Patient Misconceptions In Physiotherapy (Part 2…)

September 11, 2017Leave a reply

Following on from Part 1 (Misconceptions 1-5), we conclude with misconceptions 6-10…

  • “Pain Equals Harm”

While this is an entire (future!) blog in itself, pain can be somewhat simplified. Pain is quite often not the result of harm, instead it being a “warning sign” produced by the brain to make you aware that you ae doing something to which the body is unaccustomed, hence potentially harmful. Pain is produced to either force you to consider the wisdom of your actions, or to force you to stop. The key when receiving physiotherapy is to gauge for oneself whether the activity being undertaken is actually likely to prove harmful, or is it simply a case that stiff joints are being moved, weak muscles are being worked hard etc. If so, continuing with the exercise within the pain parameters outlined by your physiotherapist, will eventually regain normal tissue state and biomechanical function, with which typically comes a reduction in symptoms and pain levels.

  • “Bending Forward Is Bad For My Back”

Generally, nonsense! Bending forward is an absolutely natural movement. Was it not, we simply wouldn’t be physically able to bend forward. It should be explained however, that repetitive or excessively prolonged periods in a bent/flexed position will see our body incur sub-optimal loads, and over time this can lead to pain in the implicated areas. Sitting for hours at a desk or driving can therefore prove problematic over time.

It is important to stress however that forward bending should not be avoided, rather practiced to improve technique and quality/control of movement. If your back struggles to bend forward to any great depth due to weakness or instability, then it makes perfect sense to go and essentially become better at bending forward, so as to reduce the likelihood of future problems. Such “re-education” of bending technique is typically overseen by a physiotherapist.

  • “I’m Getting Older, I Should Curtail My Activity Levels To Protect Against Injury”

No, no, no! Quite the opposite! As we age, it is by remaining (relatively) active that we actually maintain the physical capabilities to undertake not only leisurely activities, but also the general day-to-day tasks of climbing stairs, carrying shopping, playing with grandkids etc. While we do reinforce the need for any exercise undertaken to be graded and of challenging but manageable intensity and duration, there can rarely (if ever!) be justification for actually ceasing any form of exercise. The list of both physical and psychological benefits, endless and varying, are well documented.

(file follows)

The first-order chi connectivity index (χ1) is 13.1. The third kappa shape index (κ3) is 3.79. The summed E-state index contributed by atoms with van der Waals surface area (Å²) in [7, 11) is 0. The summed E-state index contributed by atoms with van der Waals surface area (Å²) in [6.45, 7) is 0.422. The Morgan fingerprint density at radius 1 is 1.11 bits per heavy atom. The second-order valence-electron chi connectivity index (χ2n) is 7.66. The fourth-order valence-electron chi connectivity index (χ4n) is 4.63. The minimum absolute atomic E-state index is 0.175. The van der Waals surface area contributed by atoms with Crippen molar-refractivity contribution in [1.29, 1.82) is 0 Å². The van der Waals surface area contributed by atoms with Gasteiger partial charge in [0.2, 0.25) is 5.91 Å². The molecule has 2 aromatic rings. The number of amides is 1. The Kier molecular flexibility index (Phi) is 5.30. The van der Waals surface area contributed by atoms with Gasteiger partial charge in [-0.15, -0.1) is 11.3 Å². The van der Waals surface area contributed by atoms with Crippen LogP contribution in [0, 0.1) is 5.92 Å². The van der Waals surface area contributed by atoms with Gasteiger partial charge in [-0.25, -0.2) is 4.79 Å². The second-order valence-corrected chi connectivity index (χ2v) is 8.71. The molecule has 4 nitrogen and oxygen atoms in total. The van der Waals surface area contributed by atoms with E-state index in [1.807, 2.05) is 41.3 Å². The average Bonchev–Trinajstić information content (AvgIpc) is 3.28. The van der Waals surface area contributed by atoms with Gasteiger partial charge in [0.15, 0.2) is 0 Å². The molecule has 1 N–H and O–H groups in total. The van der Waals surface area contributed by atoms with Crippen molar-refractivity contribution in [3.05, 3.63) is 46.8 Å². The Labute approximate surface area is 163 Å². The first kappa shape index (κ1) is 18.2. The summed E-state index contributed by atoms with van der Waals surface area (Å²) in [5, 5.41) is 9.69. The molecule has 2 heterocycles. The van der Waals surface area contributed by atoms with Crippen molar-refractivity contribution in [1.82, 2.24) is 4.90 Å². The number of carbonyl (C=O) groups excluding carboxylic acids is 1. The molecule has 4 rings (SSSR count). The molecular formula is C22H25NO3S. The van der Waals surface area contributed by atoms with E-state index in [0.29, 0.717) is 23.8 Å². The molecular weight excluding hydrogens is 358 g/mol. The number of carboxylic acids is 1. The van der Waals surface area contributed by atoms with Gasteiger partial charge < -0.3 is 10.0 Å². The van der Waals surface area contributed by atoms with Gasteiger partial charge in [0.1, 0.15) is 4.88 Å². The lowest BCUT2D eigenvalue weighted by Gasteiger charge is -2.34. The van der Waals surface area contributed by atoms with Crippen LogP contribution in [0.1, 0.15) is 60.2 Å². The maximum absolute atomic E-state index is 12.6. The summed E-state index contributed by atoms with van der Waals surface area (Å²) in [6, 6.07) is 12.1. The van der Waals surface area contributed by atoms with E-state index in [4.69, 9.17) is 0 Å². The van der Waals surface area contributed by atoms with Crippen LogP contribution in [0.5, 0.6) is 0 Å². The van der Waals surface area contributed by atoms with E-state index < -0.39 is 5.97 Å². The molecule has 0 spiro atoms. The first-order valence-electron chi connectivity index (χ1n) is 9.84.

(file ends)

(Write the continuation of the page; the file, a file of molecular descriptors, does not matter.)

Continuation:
• “I’m Injured, So I Should Stop All Forms Of Exercise Until I’m Better”

Perhaps somewhat of a traditional viewpoint, this approach to injury management and rehabilitation has been shown to be massively outdated. As much activity and exercise as is reasonably tolerated should always be encouraged. Total rest is counterproductive, as the lack of loading will lead to weakening, tightening, and loss of endurance of the injured tissues, thereby prolonging the overall recovery time as reconditioning of these further weakened tissues must then also take place once pain levels have resolved.

Continuation of modified exercise is vital in seeking prompt recovery and return to sport, but this modification is key. Cross training is an option, where running is replaced by swimming or cycling for example. Simply reducing the duration of loading is another option we often use – if Achilles tendon pain presents after approximately 4 miles, then it is absolutely acceptable to run perhaps 2.5 to 3 miles while recovery takes place. Matching the level of exercise undertaken to the stage of healing is key, serving to ensure the injury gets a chance to recuperate, while also maintaining tissue conditioning.

  • “My Mattress/Number Of Pillows Is Causing My Pain”

Unless you tend to seep in some bizarre positions with a remarkably unforgiving mattress or pillows, there is little evidence to suggests any link between injury and bedding. This is despite what all of these orthopaedic mattress salespersons may say! Generally, whatever is most comfortable and enables a good nights sleep is probably a safe choice!

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